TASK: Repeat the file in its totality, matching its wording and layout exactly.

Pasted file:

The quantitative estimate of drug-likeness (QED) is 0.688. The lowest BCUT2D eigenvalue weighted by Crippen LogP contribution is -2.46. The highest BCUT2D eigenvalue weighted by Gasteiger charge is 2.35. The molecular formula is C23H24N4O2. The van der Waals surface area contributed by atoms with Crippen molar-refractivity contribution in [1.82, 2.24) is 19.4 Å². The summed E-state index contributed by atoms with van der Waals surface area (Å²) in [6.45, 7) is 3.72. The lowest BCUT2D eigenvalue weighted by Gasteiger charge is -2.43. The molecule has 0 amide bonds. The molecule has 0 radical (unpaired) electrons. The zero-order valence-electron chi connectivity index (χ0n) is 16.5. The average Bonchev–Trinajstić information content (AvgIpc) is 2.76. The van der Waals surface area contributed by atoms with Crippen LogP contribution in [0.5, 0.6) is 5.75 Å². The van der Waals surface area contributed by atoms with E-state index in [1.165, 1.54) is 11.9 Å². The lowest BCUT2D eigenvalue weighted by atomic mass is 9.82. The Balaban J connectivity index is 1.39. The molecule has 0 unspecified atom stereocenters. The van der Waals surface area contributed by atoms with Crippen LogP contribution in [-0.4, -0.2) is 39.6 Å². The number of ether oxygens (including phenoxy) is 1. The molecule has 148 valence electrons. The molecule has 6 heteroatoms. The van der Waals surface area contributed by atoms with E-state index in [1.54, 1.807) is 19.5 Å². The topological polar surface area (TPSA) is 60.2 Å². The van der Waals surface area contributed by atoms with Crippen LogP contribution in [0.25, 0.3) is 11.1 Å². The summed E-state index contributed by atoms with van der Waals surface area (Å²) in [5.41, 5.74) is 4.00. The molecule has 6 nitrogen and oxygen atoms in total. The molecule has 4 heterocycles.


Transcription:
The quantitative estimate of drug-likeness (QED) is 0.688. The lowest BCUT2D eigenvalue weighted by Crippen LogP contribution is -2.46. The highest BCUT2D eigenvalue weighted by Gasteiger charge is 2.35. The molecular formula is C23H24N4O2. The van der Waals surface area contributed by atoms with Crippen molar-refractivity contribution in [1.82, 2.24) is 19.4 Å². The summed E-state index contributed by atoms with van der Waals surface area (Å²) in [6.45, 7) is 3.72. The lowest BCUT2D eigenvalue weighted by Gasteiger charge is -2.43. The molecule has 0 amide bonds. The molecule has 0 radical (unpaired) electrons. The zero-order valence-electron chi connectivity index (χ0n) is 16.5. The average Bonchev–Trinajstić information content (AvgIpc) is 2.76. The van der Waals surface area contributed by atoms with Crippen LogP contribution in [0.5, 0.6) is 5.75 Å². The van der Waals surface area contributed by atoms with E-state index in [1.165, 1.54) is 11.9 Å². The lowest BCUT2D eigenvalue weighted by atomic mass is 9.82. The Balaban J connectivity index is 1.39. The molecule has 0 unspecified atom stereocenters. The van der Waals surface area contributed by atoms with Crippen LogP contribution in [-0.4, -0.2) is 39.6 Å². The number of ether oxygens (including phenoxy) is 1. The molecule has 148 valence electrons. The molecule has 6 heteroatoms. The van der Waals surface area contributed by atoms with E-state index in [1.54, 1.807) is 19.5 Å². The topological polar surface area (TPSA) is 60.2 Å². The van der Waals surface area contributed by atoms with Crippen LogP contribution in [0.25, 0.3) is 11.1 Å². The summed E-state index contributed by atoms with van der Waals surface area (Å²) in [5.41, 5.74) is 4.00. The molecule has 6 nitrogen and oxygen atoms in total. The molecule has 4 heterocycles.